Due to Covid-19 Restriction PD5 is postponed to late March/early April 2021 – date to be confirmed!
Project Discovery Classic #5: Riding to achieve Neil Sachse’s Vision
The Neil Sachse Centre (NSC) is pleased to confirm that registrations for Project Discovery Classic #5 are still open. Get ready to stretch those legs, meet some AMAZING people, tour the Barossa, taste great wines and raise vital funds for the 2020 Project Discovery 5 three-day event.
The PD5 ride will be undertaken in honour of Neil Sachse and his tireless work for Spinal Cord Injury (SCI) research. Neil’s vision remains the focal point of the Neil Sachse Centre: to find a cure for Spinal Cord Injuries and change the future for people living with these disabling conditions.
We have had to re-schedule this event due to current Covid-19 restrictions. We will announce new dates ASAP.
And the great news about this is you can still sign up! Project Discovery Classic #5 will take riders on a fun and challenging ride from Adelaide to the Barossa and back. Led by the team at Mondo Cycling Tours, this is the fifth annual ride and the Neil Sachse Centre’s largest annual public fundraiser. More information on Project Discovery Classic 5
Register online (mycause.com.au/events/pd5) today and join us for this three day event. Registration includes the hosted ride, meals and accommodation as well as unique Barossa experiences. This year the Centre has created a registration for partners to come along and support the riders along their journey, and joining them at the end of the day for the evening entertainment and celebrations.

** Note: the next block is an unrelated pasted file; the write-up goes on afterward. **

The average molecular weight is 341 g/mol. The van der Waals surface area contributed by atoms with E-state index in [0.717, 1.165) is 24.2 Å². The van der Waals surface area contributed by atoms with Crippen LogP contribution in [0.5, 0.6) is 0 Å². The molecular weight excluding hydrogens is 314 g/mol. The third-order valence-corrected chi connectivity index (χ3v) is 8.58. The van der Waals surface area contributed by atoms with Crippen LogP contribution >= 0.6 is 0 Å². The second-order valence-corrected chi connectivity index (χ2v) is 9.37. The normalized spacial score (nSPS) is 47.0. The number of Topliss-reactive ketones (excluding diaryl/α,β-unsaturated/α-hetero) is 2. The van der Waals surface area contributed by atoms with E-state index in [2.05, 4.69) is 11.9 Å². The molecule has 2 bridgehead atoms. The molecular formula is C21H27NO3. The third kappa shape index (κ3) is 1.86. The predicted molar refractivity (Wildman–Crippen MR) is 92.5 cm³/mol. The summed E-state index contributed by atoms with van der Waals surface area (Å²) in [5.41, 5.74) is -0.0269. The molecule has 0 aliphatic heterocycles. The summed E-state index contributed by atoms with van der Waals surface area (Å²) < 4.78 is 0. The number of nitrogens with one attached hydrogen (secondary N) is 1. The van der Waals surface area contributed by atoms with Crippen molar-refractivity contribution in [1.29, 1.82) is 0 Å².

What is Project Discovery? In 2016, the Neil Sachse Centre and SAHMRI launched ‘Project Discovery’, providing the most advanced imaging of the spine with the aim of revolutionising the diagnosis and prognosis of spinal cord injury and other spinal pathologies. The ride was named the ‘Project Discovery Classic’ to raise funds to support this world first research being undertaken by the Centre.
Project Discovery uses positron emission tomography (PET) to image the spinal cord. PET is an imaging technique that produces three-dimensional images by detecting gamma rays emitted by radiopharmaceuticals. The new cyclotron at SAHMRI gives local researchers the ability to source a range of radiopharmaceuticals previously not available. The NSC has progressed on this to the advanced stage of a Clinical Trial scanning people with a SCI; and funds raised by PD5 riders will support this vital work.